Claremont, Calif. (February 16, 2022)—In a new article in the American Journal of Community Psychology, Pitzer College Visiting Professor of Psychology Jenny Escobar explores how memory—and a shared spiritual connection with lost loved ones—can help survivors of state violence heal and seek justice. The article, “The role of memory practices in building spiritual solidarity for survivors of state violence,” first appeared online in the journal in December 2021.
Escobar defines spiritual solidarity as “acts of love that survivors of state violence enact through memory practices demanding justice for loved ones who have been forcibly disappeared or killed by the state.” The article draws from Escobar’s interviews with 15 survivors of state violence in Colombia.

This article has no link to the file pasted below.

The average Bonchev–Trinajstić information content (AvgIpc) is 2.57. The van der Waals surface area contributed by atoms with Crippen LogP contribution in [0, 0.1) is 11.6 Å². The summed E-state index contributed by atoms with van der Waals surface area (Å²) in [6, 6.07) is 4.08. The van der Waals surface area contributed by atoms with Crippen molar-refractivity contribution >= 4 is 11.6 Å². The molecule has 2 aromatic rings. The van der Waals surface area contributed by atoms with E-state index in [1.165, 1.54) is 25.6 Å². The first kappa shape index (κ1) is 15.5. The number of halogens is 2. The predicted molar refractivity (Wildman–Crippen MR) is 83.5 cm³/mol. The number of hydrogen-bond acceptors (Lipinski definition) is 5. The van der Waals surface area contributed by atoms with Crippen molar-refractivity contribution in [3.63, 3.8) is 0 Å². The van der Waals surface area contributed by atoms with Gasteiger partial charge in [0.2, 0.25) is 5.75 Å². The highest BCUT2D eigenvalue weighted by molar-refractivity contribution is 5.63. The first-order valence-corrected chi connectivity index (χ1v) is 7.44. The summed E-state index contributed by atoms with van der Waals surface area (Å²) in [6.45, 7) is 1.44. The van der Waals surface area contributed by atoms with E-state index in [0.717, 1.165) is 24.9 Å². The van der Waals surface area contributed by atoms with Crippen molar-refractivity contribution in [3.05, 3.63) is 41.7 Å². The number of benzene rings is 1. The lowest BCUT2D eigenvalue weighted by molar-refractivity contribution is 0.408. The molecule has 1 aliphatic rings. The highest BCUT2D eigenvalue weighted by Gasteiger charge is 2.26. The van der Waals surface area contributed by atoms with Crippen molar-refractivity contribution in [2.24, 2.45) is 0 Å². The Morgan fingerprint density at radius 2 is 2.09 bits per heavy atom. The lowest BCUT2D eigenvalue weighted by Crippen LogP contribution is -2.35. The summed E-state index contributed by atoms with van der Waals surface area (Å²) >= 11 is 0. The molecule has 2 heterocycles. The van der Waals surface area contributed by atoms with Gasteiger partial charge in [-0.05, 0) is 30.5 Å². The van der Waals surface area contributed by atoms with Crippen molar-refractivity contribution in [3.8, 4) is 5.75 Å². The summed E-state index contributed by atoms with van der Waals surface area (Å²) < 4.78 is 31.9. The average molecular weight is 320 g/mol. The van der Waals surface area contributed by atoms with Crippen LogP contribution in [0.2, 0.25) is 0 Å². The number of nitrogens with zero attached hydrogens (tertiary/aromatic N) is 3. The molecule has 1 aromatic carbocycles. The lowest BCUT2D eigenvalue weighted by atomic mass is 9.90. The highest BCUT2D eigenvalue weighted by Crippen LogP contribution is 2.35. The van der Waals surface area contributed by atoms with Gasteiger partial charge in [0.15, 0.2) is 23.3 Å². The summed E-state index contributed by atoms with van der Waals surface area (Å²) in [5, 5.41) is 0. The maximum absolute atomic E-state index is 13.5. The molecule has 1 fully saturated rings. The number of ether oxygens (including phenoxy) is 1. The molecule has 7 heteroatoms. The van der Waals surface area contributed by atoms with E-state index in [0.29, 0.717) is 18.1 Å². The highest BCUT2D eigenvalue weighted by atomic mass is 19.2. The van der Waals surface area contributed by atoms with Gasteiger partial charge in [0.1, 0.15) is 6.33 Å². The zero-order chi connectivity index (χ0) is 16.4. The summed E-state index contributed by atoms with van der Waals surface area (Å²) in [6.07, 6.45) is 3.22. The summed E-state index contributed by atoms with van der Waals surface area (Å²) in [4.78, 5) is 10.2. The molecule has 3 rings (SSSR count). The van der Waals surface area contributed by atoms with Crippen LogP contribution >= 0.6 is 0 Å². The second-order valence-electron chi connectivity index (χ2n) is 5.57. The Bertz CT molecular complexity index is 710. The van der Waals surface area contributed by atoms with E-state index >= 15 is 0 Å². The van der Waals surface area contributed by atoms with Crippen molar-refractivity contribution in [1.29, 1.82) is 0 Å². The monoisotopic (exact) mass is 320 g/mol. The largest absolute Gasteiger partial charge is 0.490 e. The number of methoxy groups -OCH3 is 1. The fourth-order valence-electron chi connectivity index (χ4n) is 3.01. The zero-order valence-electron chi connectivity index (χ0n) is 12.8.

Through her ethnographic research, Escobar examines how the survivors use memory symbols in everyday actions to connect to loved ones, keep the memories alive by “seeing” loved ones in others and in their surroundings, and create spaces for others to build a spiritual relationship with their own loved ones.
“Remembering is one of the ways people come together to push against mechanisms of state violence that render survivors as invisible,” she writes in the abstract.
At Pitzer, Escobar teaches Psychological Statistics and Research Methods and Psychology of Social Justice. She earned her bachelor’s degree in forensic psychology at John Jay College and her PhD in social psychology at the University of California, Santa Cruz.